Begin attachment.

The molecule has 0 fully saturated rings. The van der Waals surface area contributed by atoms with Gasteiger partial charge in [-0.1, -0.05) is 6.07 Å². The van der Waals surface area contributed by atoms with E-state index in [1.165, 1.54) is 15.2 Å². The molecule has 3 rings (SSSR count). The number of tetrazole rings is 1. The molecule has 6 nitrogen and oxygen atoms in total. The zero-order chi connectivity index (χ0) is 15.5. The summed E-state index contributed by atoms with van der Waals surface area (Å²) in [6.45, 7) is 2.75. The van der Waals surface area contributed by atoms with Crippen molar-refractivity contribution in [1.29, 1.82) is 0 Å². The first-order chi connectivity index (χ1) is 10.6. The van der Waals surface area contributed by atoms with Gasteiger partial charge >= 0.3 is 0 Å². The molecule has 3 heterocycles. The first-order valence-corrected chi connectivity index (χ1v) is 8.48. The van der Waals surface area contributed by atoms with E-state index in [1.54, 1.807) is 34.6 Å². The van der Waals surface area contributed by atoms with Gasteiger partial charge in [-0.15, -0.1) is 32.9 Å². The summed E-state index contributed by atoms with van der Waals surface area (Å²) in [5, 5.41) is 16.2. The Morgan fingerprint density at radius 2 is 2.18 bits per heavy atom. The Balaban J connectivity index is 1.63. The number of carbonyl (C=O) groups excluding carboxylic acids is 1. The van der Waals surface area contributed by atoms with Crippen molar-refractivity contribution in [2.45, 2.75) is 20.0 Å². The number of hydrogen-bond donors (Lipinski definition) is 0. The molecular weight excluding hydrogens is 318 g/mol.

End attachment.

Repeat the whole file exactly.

The molecule has 0 fully saturated rings. The van der Waals surface area contributed by atoms with Gasteiger partial charge in [-0.1, -0.05) is 6.07 Å². The van der Waals surface area contributed by atoms with E-state index in [1.165, 1.54) is 15.2 Å². The molecule has 3 rings (SSSR count). The number of tetrazole rings is 1. The molecule has 6 nitrogen and oxygen atoms in total. The zero-order chi connectivity index (χ0) is 15.5. The summed E-state index contributed by atoms with van der Waals surface area (Å²) in [6.45, 7) is 2.75. The van der Waals surface area contributed by atoms with Crippen molar-refractivity contribution in [1.29, 1.82) is 0 Å². The first-order chi connectivity index (χ1) is 10.6. The van der Waals surface area contributed by atoms with Gasteiger partial charge >= 0.3 is 0 Å². The molecule has 3 heterocycles. The first-order valence-corrected chi connectivity index (χ1v) is 8.48. The van der Waals surface area contributed by atoms with E-state index in [1.54, 1.807) is 34.6 Å². The van der Waals surface area contributed by atoms with Gasteiger partial charge in [-0.15, -0.1) is 32.9 Å². The summed E-state index contributed by atoms with van der Waals surface area (Å²) in [5, 5.41) is 16.2. The Morgan fingerprint density at radius 2 is 2.18 bits per heavy atom. The Balaban J connectivity index is 1.63. The number of carbonyl (C=O) groups excluding carboxylic acids is 1. The van der Waals surface area contributed by atoms with Crippen molar-refractivity contribution in [2.45, 2.75) is 20.0 Å². The number of hydrogen-bond donors (Lipinski definition) is 0. The molecular weight excluding hydrogens is 318 g/mol.